844 days, 20,256 hours, 1,215,360 minutes, or 72,921,600 seconds. That is the approximate duration of my world tour. I never wanted it to end and now, in a manner of speaking, I suppose it never has to. If you wish to go by country do so by clicking on one above. They are numbered in the order I visited them, more or less. If you enjoy reading about it even a tenth as much as I enjoyed living it then you will not have wasted your time. Grab a refreshing beverage, settle in a comfortable chair, and make a journey across the world, experiencing it as I did. Then get off your ass and check it out for yourself. You're not getting any younger.

Telc: A Great Place to Shroom (Telc, Czech Republic)

Sept 5th, 2010 - Telc is a small town in the southern part of the Czech Republic. It is a UNESCO World Heritage Site and considered to be one of Czech's  most beautiful villages . With a population of around six thousand it is not terribly difficult to distinguish between locals and interloping tourists. In fact, most visitors cascade out of a bus and run around furiously snapping photos before piling back aboard and moving on. 

I should think this situation could be rather annoying after a spell.
If I lived there and did not have a business related to the tourist industry I would probably be naked in the clock tower with a high-powered rifle. But that's just me. 

Why was I there? Well, I met a Czech woman named Radka (via Couchsurfing.com) that grew up there. She actually lives in Prague but was headed back home to visit her family. I had only intended to meet her for a bit of intel on the city of Prague but she invited me to come to Telc to visit her family. I found this to be a most gracious gesture and gladly accepted her invitation. It was a good call. Getting a chance to stay at someone's home and get an authentic slice of everyday life is any visitor's goal. It was a real privilege.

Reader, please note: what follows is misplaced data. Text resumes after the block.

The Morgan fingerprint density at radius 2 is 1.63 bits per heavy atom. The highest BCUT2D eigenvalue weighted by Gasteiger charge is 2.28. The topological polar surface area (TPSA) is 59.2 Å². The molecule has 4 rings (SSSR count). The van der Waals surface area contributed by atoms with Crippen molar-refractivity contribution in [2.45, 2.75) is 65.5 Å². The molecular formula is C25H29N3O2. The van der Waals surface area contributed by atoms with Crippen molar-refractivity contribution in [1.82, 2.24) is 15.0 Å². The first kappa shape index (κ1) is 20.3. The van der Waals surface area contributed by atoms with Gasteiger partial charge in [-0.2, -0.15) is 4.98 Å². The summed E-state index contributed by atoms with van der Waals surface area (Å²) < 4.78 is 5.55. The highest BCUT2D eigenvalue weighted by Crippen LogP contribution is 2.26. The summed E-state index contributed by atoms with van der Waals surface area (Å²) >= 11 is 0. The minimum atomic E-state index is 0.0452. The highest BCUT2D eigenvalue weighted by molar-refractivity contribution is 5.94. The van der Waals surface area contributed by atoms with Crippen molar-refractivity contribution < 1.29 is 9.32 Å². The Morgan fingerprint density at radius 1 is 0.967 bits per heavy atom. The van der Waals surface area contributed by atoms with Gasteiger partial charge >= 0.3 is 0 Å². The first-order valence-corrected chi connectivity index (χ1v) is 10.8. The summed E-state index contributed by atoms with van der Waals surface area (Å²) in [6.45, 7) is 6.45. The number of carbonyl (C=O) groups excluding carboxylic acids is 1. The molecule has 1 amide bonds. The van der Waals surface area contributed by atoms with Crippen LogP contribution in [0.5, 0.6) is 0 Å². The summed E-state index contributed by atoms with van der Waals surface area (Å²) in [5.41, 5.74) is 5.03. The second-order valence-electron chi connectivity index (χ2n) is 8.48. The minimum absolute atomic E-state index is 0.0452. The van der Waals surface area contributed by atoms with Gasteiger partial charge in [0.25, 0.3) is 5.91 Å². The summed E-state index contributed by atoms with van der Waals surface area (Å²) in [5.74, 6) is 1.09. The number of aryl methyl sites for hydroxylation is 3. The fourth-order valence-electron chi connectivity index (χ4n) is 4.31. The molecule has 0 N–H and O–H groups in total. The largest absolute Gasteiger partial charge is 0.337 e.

I spent the weekend with Radka at her brother's house. There I met the brother, his wife, their adorable son, and Radka's mother and father. It may not have been a shot of adrenaline but it was lovely none the less. On Friday night I was handed multiple Czech beers and some local plum liquors whose name I do not recall and could not pronounce if I could. Let's just say that by the end of the evening Richie was more than just a few sheets into the wind.

The next morning I did something I had yet to experience in the 35 years on mother earth: I went shrooming. Noooooo, not that kind of shrooming. We sauntered through the forest searching for wild edible mushrooms from which to provide a feast. Not such an easy task when you have a snare drum pounding in your gray matter. I cannot really complain though as Radka's brother still made it and he ended up ralphing the night before. We were real troopers. I even managed to find a few shrooms myself though my catch was paltry compared with my comrades in fungi. Next time I'll decimate the entire Smurf village. You just wait. 

If searching for mushrooms is fun, cleaning and cooking them is less so. It is not the semi-tedious nature of the endeavor but the picking of dirt and wildlife (like snails and the like) from the bounty before slicing and frying. This provides somewhat of a psychological barrier to full enjoyment as you start chewing the spongy delight and attempting to decide if you just swallowed a pine needle, an insect, or a pile of toad shit. However, even in the face of a Fear Factor-like effect the shrooms were actually quite delicious due in no small part to Radka's preparation. If not for my obnoxious hangover I would have eaten the lot. 

The center of Telc is quaint in the extreme, so much so it almost feels artificial, like you are walking through a movie set. There you will find a row of well-preserved houses in the Renaissance and Baroque styles dating back to the 17th century. You will also find Marion's Column (1716-20), a tower of stone surrounded by a pedestal of saints and crowned with the Virgin Mary atop the world. Or least that is what it is supposed to be. To be honest no one really seems to know. Most agree that it was built as some sort of memorial to the victims of the Black Plague and that it was paid for by a bequest in a will left by the woman who lived in the house directly to the column's right but beyond that, who the hell knows? Not me. The view from the Tower of the Holy Spirit overlooking the square is worth a look and underscores the town's quaintness. I love using the word quaint. 

Not that one!

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